Posts Tagged ‘dogs’

Top tips to keep pets safe this winter

If it’s cold for you, it’s cold for your pet – that’s the key message from the British Veterinary Association (BVA)* as it urges pet owners to take extra precautions to ensure dogs, cats and other small pets are kept safe from hidden and potentially fatal hazards as snow flurries and icy conditions are forecast in many parts of the country.


As with humans, pets can fall ill upon exposure to extremely cold temperatures for extended periods. To avoid this, vets advise that dogs are walked for shorter periods of time than usual, but more frequently if required, and to consider putting a coat on old dogs or those with thin fur to keep them warm. Keep older cats inside during an extremely cold spell and ensure that even healthy young cats have easy access to shelter and warmth.

Dogs

When walking your dog in ice and snow, do not let it off the lead and avoid walking in areas where ponds or lakes may have frozen over – animals often don’t understand the difference between solid ground and ice and can fall through. In this situation, vets urge owners to call the emergency services for professional help rather than going in after their pet. Although distressing, it is never worth risking your own life as well as your dog’s. It’s also important to wipe your dog’s paws and belly on returning home from a snowy walk to remove any ice or salt, and to regularly check for cracks in paw-pads or for redness between the toes.

Cats

Cats are especially at risk of poisoning from antifreeze, which can be fatal for them even in small amounts, especially if veterinary treatment is not sought immediately after ingestion. Store and use antifreeze products carefully, clean any spillages thoroughly, and contact your vet immediately if your cat develops symptoms of antifreeze poisoning, such as vomiting, depression, lack of coordination, seizures and difficulty breathing.

Small Pets

Small pets such as rabbits and guinea pigs that usually live outdoors are vulnerable to the cold and damp despite their furry coats. Owners with outdoor hutches and runs should make sure that their pets’ living space is well-protected from snow, frost and winter rain and kept dry. Give rabbits and guinea pigs extra bedding to keep warm and check their water bottle or bowl regularly, as these can freeze when the temperature drops.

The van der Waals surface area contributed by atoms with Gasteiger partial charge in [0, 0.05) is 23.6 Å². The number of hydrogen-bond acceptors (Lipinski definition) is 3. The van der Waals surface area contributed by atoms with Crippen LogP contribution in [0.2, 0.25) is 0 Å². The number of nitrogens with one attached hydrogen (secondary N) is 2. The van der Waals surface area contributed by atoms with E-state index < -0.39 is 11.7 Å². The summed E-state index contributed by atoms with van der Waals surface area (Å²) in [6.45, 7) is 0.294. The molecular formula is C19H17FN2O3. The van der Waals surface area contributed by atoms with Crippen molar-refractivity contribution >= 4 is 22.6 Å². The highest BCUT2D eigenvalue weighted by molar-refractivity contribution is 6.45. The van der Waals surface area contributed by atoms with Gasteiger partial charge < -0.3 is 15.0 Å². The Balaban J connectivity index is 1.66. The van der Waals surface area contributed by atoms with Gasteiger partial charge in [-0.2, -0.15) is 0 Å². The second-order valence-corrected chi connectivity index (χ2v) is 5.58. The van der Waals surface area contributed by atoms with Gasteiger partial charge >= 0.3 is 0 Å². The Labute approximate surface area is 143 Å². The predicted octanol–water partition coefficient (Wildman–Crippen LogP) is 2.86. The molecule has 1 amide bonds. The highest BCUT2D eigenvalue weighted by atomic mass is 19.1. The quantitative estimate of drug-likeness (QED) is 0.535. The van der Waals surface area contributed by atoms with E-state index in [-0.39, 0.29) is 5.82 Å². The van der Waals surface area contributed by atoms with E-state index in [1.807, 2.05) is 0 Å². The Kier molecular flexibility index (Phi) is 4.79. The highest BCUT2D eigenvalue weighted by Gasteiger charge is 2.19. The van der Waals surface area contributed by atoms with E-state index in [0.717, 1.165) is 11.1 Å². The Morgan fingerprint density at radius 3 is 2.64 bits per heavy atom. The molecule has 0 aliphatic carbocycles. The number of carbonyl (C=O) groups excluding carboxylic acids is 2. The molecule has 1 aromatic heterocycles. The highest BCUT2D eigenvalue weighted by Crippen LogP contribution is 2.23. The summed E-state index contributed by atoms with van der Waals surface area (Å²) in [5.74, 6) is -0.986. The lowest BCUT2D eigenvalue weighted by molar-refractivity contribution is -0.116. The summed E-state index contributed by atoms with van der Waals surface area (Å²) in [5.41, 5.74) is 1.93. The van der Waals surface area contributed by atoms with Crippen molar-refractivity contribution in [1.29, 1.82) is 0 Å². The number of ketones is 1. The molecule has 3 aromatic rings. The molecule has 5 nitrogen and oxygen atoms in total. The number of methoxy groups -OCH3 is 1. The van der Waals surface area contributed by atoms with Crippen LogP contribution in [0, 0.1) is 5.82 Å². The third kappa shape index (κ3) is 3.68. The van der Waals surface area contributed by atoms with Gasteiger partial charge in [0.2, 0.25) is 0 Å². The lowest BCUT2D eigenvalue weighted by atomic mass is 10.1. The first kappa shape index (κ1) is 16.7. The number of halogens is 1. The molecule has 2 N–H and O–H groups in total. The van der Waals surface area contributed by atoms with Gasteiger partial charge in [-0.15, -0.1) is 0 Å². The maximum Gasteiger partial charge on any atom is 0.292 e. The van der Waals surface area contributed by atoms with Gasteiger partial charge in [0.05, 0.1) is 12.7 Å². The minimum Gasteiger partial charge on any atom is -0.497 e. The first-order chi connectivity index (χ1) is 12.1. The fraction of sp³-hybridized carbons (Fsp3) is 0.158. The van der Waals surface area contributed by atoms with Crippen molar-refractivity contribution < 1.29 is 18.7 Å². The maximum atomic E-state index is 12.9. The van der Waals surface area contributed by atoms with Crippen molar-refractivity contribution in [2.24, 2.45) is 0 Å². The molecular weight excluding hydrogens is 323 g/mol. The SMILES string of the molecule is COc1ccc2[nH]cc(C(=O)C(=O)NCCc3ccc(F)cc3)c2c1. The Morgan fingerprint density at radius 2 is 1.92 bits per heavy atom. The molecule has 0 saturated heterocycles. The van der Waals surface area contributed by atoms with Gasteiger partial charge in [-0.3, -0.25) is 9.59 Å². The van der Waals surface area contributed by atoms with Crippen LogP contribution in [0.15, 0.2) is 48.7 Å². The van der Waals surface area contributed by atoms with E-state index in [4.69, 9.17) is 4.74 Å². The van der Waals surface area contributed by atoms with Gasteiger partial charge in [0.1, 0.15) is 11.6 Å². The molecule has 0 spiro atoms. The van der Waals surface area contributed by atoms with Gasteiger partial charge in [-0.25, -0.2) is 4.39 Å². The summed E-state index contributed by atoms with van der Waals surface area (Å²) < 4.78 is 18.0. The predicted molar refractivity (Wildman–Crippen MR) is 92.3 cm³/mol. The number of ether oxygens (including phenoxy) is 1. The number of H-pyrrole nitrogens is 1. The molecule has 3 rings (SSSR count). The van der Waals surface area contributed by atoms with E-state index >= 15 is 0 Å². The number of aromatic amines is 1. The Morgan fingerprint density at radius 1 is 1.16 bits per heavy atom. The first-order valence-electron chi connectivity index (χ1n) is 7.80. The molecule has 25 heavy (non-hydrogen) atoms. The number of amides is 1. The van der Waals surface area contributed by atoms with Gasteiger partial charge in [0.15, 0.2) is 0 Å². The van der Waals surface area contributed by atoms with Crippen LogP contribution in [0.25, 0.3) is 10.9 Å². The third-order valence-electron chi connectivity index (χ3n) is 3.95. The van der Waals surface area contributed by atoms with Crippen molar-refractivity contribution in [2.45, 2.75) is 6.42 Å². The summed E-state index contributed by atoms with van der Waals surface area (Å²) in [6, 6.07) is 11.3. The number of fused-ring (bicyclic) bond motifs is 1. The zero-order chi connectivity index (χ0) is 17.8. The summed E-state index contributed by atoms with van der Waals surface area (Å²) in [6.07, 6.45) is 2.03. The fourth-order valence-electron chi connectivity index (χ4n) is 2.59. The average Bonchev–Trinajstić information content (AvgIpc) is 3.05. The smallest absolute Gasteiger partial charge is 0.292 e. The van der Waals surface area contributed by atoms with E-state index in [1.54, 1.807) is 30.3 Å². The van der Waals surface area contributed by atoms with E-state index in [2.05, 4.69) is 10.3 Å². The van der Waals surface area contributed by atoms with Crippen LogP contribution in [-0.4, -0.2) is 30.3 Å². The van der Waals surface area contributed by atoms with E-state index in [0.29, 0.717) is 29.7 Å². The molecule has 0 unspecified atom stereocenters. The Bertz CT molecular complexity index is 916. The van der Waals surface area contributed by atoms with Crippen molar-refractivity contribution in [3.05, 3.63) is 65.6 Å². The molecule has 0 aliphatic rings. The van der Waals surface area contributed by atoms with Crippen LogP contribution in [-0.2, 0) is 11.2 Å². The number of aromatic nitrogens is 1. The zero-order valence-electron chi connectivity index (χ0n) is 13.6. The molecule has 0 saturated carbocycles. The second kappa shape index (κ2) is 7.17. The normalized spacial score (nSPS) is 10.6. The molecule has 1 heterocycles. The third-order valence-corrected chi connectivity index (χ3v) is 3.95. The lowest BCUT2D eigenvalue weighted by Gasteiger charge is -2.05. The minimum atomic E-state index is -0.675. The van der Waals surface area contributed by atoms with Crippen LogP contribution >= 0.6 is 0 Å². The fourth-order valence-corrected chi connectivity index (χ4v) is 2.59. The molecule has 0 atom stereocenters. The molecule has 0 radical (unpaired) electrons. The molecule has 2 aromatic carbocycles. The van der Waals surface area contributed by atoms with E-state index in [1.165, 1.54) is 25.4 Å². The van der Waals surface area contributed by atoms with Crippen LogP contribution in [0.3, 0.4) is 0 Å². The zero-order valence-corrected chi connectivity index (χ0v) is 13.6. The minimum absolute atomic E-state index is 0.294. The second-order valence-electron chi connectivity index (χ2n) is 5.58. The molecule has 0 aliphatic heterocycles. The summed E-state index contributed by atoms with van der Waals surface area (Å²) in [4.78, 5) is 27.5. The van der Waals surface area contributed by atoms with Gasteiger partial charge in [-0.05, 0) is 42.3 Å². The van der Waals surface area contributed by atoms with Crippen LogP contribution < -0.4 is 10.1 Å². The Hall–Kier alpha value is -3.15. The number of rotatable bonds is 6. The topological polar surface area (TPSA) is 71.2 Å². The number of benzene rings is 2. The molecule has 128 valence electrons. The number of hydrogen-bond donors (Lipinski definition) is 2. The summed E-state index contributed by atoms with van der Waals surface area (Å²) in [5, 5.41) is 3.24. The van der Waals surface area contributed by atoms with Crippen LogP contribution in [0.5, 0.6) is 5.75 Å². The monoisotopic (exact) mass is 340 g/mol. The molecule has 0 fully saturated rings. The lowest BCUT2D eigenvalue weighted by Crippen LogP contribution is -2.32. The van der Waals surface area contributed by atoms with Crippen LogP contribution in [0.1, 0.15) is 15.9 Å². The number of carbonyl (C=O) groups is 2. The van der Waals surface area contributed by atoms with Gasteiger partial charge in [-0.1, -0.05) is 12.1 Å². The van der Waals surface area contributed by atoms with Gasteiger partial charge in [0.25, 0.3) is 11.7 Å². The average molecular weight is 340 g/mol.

Here are some other top tips to keep pets safe this winter:

  • Provide a warm, draught-free shelter: Make sure your pet’s bed is in a draught-free, warm spot off the floor in the house. For outdoor pets, the hutch or run should be in a sheltered position, away from wind, rain and snow at least 10 cm off the ground.
  • Take precautions during and after walks: Dogs need to be exercised; however, during the colder months, try to walk your dog for shorter periods. Wipe your dog’s paws and belly on returning home from a snowy walk to remove any ice or salt, and to regularly check for cracks in paw-pads or for redness between the toes.
  • Avoid antifreeze poisoning: Wiping your pets’ paws can prevent them from ingesting toxins that they may have stood in whilst outside. Antifreeze in particular is highly toxic for cats even in small amounts, with almost one in six vets (17%) reporting treating cats for antifreeze poisoning over the 2018 winter season. Apart from use in car radiators, some cases that vets saw were thought to be from ingesting diluted antifreeze used in ornamental water features to protect the pumps.
  • Temperature control for small pets: Keep the temperature of rabbit and guinea pig homes between 10?C and 20?C for rabbits (the lower temperature assumes rabbits are healthy and kept with other rabbits, with lots of bedding for warmth) and 5?C to 20?C for guinea pigs, avoiding too many fluctuations in temperature.
  • Provide extra bedding for rabbits and guinea pigs: Make sure your rabbits and guinea pigs have extra bedding to keep warm during colder weather – line hutches with plenty of newspaper, provide lots of hay and cover with an old duvet/blanket/tarpaulin. If the weather becomes very severe, consider moving outdoor pets inside to a well-ventilated space with light and room to exercise – but never place them inside a garage in use, as vehicle exhaust fumes are harmful to rabbits and guinea pigs.

If you would like some more advice on how to keep your pet safe this winter, contact your local Goddard vet.

*The BVA is the largest membership community for the veterinary profession in the UK. They represent the views of over 18,000 vets and vet students on animal health and welfare, and veterinary policy issues to government, parliamentarians and key influencers in the UK and EU.

Tips on exercising your pet

In order to be happy and healthy, pets have needs that can be broken down into 5 areas: health, behaviour, companionship, diet, and environment. Owners need to provide these needs. It is not only ethically right to do so, but also our legal responsibility. Follow our tips below on exercising your pet.


Exercise fits into 4 out of the 5 welfare needs…

  • It helps maintain our pets’ health. It’s estimated that 46% of dogs seen in practice and 34% of cats are overweight or obese. Interestingly, research shows only 15% of owners describe their dogs as overweight and 54% of cat owners don’t know their cat’s weight.
  • Exercise is essential for pets’ mental health too, providing them the ability to carry out natural behaviours. This can help prevent unwanted behaviours that can otherwise build up.
  • To allow your pet to carry out their natural behaviours they need to be given plenty to do. This is known as enrichment. Providing a safe and enriched environment is our responsibility.